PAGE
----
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The Background Details: Renewal Notice, 1935

By: Ardis E. Parshall - February 18, 2011

This item is posted not because it is in any way significant, but precisely because it is so completely insignificant. This renewal notice, printed on thin, cheap pink paper — paper so acidic that it has burned a deep stain into the pages between which it has lain for the past 75 years — was tucked into hundreds, maybe thousands of copies of the Improvement Era in 1935. Tens of thousands of similar notices must have accompanied issues in other years. It would have been a common, familiar piece of litter in the lives of our grandparents.

But for all the thousands of such renewal notices that were printed, how many exist today? Does the survival of this copy add anything to our knowledge of or feel for life in the Mormon past? If all copies had utterly vanished, would history be any the poorer? I think so, although I can’t exactly say why. I only know that in common with all people, we Mormons tend to save the things we know are valuable — the leather Bibles, the silver Sacrament services, the paintings, the carved furniture — while letting vanish many of the small details that make up our world.

We can’t save everything, and probably shouldn’t even try to do so. But when something survives against the odds, somehow the picture of our past comes into sharper focus, if only infinitesimally so.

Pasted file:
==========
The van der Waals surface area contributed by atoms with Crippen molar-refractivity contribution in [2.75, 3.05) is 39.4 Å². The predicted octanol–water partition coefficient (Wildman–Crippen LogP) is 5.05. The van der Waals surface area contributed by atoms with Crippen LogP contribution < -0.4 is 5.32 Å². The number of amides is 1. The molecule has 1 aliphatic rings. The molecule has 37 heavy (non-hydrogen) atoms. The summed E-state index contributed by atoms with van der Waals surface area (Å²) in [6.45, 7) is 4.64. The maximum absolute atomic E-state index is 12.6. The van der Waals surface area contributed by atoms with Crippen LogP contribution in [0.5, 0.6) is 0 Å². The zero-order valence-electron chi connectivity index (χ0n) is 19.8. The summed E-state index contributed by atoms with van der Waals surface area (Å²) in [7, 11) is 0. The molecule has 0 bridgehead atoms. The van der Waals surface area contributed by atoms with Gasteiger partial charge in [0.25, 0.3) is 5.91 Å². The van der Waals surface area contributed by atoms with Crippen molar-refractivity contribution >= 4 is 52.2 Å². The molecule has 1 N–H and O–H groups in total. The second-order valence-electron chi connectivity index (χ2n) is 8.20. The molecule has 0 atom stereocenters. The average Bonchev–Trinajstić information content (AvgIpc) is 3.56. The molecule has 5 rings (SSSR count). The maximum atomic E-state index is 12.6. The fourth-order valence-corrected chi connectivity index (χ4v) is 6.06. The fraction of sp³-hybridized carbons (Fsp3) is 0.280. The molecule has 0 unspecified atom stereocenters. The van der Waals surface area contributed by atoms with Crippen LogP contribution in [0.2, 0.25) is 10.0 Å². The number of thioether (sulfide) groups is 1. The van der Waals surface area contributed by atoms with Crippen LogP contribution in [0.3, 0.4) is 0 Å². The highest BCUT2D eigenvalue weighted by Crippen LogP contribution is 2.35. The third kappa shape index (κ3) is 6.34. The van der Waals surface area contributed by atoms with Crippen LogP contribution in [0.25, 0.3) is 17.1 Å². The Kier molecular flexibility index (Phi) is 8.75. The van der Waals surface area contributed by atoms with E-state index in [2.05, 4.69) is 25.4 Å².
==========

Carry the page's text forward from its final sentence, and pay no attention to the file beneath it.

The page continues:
9 Comments »

  1. Ardis, I’ve had similar thoughts while sifting through my grandmother’s slides. When we take pictures we frequently focus on iconic places if we’re traveling or on formal group photos. But 50 years later the slides I found most valuable were the offhand photo of grandma’s house and the unstaged photos of the family doing things, in other words the photos we are least likely to value when they were taken.

    Comment by KLC — February 18, 2011 @ 8:48 am

  2. Oh, isn’t that true! You see the picture at a family picnic “spoiled” because your dad as a little boy is crying or pulling a funny face, and you treasure it above all the careful photos that could easily be replaced by a stack of postcards. I hadn’t thought of family pictures in this context before, but you’re absolutely right.

    Comment by Ardis E. Parshall — February 18, 2011 @ 9:09 am

  3. Ardis, this is a really cool post. I’ve been thinking and reading about related ideas recently. I hope it’s alright if I post an extended response here in the comments.

    You’ve struck on what might be called the antiquarian’s dilemma here: the perishability of the record, which can be seen as a tragedy and/or a mercy.

    John Durham Peters (a fav comm theorist of mine) claims that we live in the age of “TMI,” too much info. When doing research we usually see the gaps in the sources, but we might also confront the avalanche of sources as well, while they might not all give us the sort of info we are looking for. Ever since we’ve been animals who write we’ve been confronted by the “spectre of a cultural heritage unmasterable by a single person,” Peters says. So our work ought to be shot through with a humility which recognizes the incompleteness of our sources, as well as our imperfect ability to interpret them and virtual inability to master what we actually do have!

    I love finding little gems like this receipt. I have a tendency to hang onto weird things like fliers and bookmarks, especially pertaining to Mormonism, as though they are potential artifacts. I kept a copy of each type of pamphlet, pass-along card, and video that we distributed as missionaries because I realized, by seeing old out-of-date pamphlets that what I was distributing was temporal, I made my own little missionary source archive.